iBlueSky (iTunes link) takes things a small step further (and costs a little more at $7.99USD). While the basic interface is the same, there are multiple benefits to this one. First, it adds landscape mode, which is an improvement for both editing and viewing. For some reason, I especially appreciate one minute detail: it only takes a single tap to select a node. I'm not completely sure why that makes me happier, but it does. The real leap forward for iBlueSky, however, is the clipboard menu. It allows for cutting, copying and pasting branches of the map, making reorganizing possible. The last option on the menu is the kicker; "Email Project" sends an email to the selected recipient with the project attached in PNG, PDF, OPML and Freemind MM formats. While MindMaker is supposed to have an export function in the upcoming update, this feature makes iBlueSky -- for the time being -- infinitely more useful.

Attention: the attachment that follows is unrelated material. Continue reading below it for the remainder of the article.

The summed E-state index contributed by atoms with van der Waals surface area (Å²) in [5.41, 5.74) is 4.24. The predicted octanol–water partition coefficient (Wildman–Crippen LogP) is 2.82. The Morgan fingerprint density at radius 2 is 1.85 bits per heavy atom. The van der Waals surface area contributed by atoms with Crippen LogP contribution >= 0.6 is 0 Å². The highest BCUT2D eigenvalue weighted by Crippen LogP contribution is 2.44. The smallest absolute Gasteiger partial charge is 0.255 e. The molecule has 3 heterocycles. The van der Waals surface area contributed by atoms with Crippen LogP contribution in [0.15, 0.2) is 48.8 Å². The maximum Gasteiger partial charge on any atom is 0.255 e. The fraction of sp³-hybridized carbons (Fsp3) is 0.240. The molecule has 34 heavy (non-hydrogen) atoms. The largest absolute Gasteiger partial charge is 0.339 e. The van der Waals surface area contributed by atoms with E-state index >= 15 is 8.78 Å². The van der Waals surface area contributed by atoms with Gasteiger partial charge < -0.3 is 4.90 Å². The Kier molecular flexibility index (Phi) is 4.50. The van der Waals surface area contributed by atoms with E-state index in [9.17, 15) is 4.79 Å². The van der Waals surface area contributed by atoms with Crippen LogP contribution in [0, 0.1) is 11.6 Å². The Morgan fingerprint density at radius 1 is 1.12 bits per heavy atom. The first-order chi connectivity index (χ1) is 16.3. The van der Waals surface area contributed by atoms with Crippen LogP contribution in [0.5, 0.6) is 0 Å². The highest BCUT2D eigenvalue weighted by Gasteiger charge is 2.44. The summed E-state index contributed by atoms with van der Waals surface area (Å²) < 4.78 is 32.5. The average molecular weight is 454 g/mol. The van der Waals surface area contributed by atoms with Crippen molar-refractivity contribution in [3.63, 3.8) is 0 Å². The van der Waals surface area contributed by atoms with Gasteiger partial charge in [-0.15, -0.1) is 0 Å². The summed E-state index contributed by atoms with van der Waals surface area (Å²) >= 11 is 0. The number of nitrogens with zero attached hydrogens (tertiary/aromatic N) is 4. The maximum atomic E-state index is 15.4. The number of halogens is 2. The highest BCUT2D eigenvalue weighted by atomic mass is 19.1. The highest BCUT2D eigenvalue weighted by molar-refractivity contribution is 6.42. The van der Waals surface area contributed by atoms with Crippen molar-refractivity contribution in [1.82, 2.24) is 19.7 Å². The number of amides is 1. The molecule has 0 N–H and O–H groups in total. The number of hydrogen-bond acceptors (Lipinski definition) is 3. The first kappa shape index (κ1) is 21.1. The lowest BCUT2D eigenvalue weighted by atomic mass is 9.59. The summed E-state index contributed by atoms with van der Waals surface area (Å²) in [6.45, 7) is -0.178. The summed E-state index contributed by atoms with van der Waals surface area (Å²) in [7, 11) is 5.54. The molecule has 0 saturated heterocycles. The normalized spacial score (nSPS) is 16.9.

My biggest complaint with both apps is that neither automatically adjusts the position of nodes, requiring constant manual untangling of branches as new nodes are added. A balancing feature which spreads out the nodes would be greatly appreciated. At this point, I'm much happier working on my MacBook Pro and making use of all of the advanced features found in the (inherently more robust) desktop mind mapping applications. But I've got iBlueSky on my iPhone, just in case my mind mapping addiction takes hold of my psyche and the laptop is out of the question.
It should be noted that the web-based MindMeister provides a small web app version of its "geistesblitz" widget specifically for the iPhone. It allows you to shoot single ideas to a MindMeister map for later development. If I'm really on the go and unable to get to my laptop, chances are I won't have time for much more than that.
I'll be looking forward to seeing the future development of these applications, and hopefully we'll see someone really push the limits of the iPhone's capabilities and create a brainstorming tool which doesn't beg comparison to a desktop application (or a Moleskine). Until then, these applications fit the bill for mobile mind mapping. Pop by the App Store to check out MindMaker and iBlueSky, and happy mind mapping.